Summer rain has not helped France’s low groundwater levels - minister

More than 30 departments are also on crisis alert for drought

More and more communes are facing severe water shortages
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More than 70% of France’s groundwater reservoirs are below normal levels for the season, according to the French government.

Despite summer downpours in some parts, water levels were not filled as the rain did penetrate below the soil.

Summer rainfalls “water the vegetation,” said Christophe Béchu, France’s minister for the ecological transition.

"We need rain above all during the autumn and winter to recharge the water tables properly,” he added.

France saw a record winter drought this year, going more than a month without rain.

In part caused by the lack of groundwater, an increasing number of communes are finding themselves entirely without water, needing to ship it in from elsewhere.

Contrasting situation across France

In total, 72% of groundwater tables are lower than their expected seasonal norms, said Mr Béchu, adding the “data is comparable to last year at the same time”.

The number is slightly higher than in July, where 68% were at below-average levels.

The situation, however, is “very contrasted” depending on where the groundwater tables are located, he added.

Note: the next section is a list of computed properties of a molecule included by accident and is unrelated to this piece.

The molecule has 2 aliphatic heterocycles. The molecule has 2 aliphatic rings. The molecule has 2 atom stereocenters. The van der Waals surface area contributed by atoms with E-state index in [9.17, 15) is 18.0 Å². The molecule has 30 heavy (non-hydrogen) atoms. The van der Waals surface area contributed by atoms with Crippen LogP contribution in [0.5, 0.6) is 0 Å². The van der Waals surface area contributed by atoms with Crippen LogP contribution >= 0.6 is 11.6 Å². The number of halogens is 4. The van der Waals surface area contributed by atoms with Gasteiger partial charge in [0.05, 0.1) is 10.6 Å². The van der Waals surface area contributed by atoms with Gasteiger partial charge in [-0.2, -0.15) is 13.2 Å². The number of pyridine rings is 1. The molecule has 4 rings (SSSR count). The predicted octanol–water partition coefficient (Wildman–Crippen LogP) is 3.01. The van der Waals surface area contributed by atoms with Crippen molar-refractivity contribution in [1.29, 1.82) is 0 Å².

“The situation is generally better in the west of France, particularly in Brittany and part of Aquitaine,” said the Minister.

“But on the other hand the situation is more worrying, with historically low levels in the Rhône and Saône valleys,” he added.

Below is a map of groundwater levels across France, showing the regional differences in water reserves:

Credit: VisActu

Nearly 100 communes without water

In some areas, the groundwater has been completely used up.

There are currently 85 communes without any running water, which is “around ten more than a week ago,” said the minister.

Out of these communes, 67 are being supplied with water via a tanker, and 18 more by bottled water.

By the end of last summer, almost 1,000 communes were being supplied with additional water after groundwater levels became too low.

Whilst the communes are spread throughout France, they are primarily situated in the south, with the departments of Alpes-Maritimes, Dordogne, Hérault, Pyrénées-Orientales and Var seeing a number of municipalities with shortages.

The east is also affected, particularly in the Doubs and Vosges departments.

There are now 32 departments where at least one commune is on a “crisis” alert – the highest possible – for water shortages.

There are 20 more where at least one commune is on a “reinforced” level.

This means there are restrictions on actions such as watering your car or garden and filling swimming pools.

Below is an up to date map of communes facing water restrictions due to their drought level:

Credit: VisActu

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